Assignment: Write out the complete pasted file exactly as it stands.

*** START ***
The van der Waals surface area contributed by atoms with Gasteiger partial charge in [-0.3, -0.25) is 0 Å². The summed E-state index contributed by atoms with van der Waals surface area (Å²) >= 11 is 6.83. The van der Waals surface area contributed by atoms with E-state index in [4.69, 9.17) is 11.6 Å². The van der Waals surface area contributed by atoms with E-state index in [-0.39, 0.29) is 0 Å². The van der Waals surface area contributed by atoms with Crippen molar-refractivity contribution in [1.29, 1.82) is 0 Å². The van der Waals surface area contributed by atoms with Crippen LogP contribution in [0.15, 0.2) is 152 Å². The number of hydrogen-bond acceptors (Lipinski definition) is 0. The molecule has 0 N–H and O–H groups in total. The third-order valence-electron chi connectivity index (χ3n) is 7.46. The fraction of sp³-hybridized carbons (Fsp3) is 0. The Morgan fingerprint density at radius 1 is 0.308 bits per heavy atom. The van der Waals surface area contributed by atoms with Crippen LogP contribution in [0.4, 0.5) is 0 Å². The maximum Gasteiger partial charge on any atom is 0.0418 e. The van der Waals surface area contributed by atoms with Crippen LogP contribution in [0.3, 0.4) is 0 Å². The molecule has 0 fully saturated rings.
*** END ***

The van der Waals surface area contributed by atoms with Gasteiger partial charge in [-0.3, -0.25) is 0 Å². The summed E-state index contributed by atoms with van der Waals surface area (Å²) >= 11 is 6.83. The van der Waals surface area contributed by atoms with E-state index in [4.69, 9.17) is 11.6 Å². The van der Waals surface area contributed by atoms with E-state index in [-0.39, 0.29) is 0 Å². The van der Waals surface area contributed by atoms with Crippen molar-refractivity contribution in [1.29, 1.82) is 0 Å². The van der Waals surface area contributed by atoms with Crippen LogP contribution in [0.15, 0.2) is 152 Å². The number of hydrogen-bond acceptors (Lipinski definition) is 0. The molecule has 0 N–H and O–H groups in total. The third-order valence-electron chi connectivity index (χ3n) is 7.46. The fraction of sp³-hybridized carbons (Fsp3) is 0. The Morgan fingerprint density at radius 1 is 0.308 bits per heavy atom. The van der Waals surface area contributed by atoms with Crippen LogP contribution in [0.4, 0.5) is 0 Å². The maximum Gasteiger partial charge on any atom is 0.0418 e. The van der Waals surface area contributed by atoms with Crippen LogP contribution in [0.3, 0.4) is 0 Å². The molecule has 0 fully saturated rings.